Types of Claims:

Each policy is different.  And each policy will cover and exclude different perils (causes of loss).  Property coverage has many nuances and options depending on where you are located, so please review your own policy, covered perils and exclusions with your agent.  Please note also, that property and contents coverage usually has low limits on currency, software, intellectual property, and DOES NOT COVER EMPLOYEE THEFT OR DISHONESTY.  Other insurance products are available to cover some of these risks, but do not assume that your property policy fully covers every piece of property under your roof.


Loss Control Suggestions:

Sprinklers are great for stopping fires from spreading and to get a discount on your property insurance.  Security systems and exterior lighting are great for thwarting thefts and vandals and also help with insurance discounts.  Don’t allow employees to smoke inside or burn candles, incense, etc.  Use caution during the colder months when utilizing space heaters.  If snow is building up on your roof like it was in Connecticut this year, clean it off periodically.  If you have combustible materials in your shop or garage, make sure they are disposed of and stored properly.  Common sense goes a long way in preventing many property losses.  If you wouldn’t do it at home, don’t do it at work.  A parting tip for you is to read the property section of your insurance policy.  As far as insurance policies go, the perils and exclusions section of most commercial property policies are the most straight forward and easy to read.  Most are clear on what is and what isn't covered.  Questions on whether you have coverage for a certain peril?  Call your agent.  We're here to help, and preventing uncovered claims is a lot more fun than telling our clients they are going to have to pay for a  new building with their own checkbook rather than the insurance company's.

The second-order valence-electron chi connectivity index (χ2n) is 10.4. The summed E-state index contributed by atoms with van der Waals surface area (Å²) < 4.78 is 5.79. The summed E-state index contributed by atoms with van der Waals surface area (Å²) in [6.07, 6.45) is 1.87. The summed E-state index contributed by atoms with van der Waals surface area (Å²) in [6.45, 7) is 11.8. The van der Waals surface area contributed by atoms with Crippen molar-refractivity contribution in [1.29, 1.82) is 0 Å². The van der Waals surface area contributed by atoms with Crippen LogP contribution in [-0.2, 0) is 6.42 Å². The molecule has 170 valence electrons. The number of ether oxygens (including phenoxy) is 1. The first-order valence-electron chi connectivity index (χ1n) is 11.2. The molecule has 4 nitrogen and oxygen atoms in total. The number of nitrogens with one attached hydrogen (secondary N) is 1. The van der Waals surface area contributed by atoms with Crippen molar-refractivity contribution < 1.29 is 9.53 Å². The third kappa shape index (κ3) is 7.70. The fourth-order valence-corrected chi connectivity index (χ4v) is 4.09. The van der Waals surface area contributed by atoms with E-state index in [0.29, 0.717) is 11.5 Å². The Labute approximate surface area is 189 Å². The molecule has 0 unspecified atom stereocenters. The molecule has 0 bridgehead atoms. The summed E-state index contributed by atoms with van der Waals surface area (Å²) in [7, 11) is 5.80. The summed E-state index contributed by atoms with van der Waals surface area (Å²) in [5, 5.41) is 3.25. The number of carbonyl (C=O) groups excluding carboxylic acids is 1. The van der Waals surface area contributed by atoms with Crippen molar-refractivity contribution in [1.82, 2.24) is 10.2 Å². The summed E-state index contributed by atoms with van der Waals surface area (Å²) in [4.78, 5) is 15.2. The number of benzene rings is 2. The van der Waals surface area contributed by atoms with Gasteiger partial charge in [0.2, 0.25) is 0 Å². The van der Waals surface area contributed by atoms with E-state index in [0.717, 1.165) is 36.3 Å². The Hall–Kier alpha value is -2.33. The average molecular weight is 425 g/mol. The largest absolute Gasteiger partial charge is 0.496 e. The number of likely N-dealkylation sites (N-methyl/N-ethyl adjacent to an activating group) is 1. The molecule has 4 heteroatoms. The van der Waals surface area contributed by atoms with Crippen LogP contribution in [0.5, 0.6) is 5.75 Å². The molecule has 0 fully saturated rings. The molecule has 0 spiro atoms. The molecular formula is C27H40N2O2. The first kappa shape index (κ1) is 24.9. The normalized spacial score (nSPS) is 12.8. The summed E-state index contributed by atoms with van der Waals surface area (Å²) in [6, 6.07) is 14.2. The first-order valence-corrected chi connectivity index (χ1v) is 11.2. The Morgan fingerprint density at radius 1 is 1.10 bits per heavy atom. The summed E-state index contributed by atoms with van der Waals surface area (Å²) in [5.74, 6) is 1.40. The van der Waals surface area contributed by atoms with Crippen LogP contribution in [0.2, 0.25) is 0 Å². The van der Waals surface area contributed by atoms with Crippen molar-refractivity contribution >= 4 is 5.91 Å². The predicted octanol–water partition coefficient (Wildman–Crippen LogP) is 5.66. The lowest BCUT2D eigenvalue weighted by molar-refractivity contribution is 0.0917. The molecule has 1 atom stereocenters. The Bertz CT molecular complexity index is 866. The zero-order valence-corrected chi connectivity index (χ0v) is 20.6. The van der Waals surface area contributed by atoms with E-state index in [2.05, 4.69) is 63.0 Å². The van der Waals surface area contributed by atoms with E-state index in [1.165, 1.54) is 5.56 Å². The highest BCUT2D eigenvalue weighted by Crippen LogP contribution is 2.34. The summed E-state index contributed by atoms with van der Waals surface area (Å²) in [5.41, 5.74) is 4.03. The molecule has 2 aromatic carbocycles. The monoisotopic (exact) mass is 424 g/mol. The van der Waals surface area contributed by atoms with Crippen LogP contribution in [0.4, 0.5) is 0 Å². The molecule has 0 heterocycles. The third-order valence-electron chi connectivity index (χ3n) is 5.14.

Dan Phelan runs the marketing department at Construction Risk Advisors when he's not out helping his clients with risk management and insurance issues.  If you want to connect on twitter, he's at @fixyourrisk and here on Facebook

dan phelan litchfield insurance group

It's great that Osama bin Laden is dead, but the folks in the South still need a lot of help!

Preventing Workplace Violence Seminar 5/25/2011 in Torrington Connecticut


workplace violence resized 600Want to attend?  Sign up HERE

Workplace Violence – think it can’t happen to you?  Think again……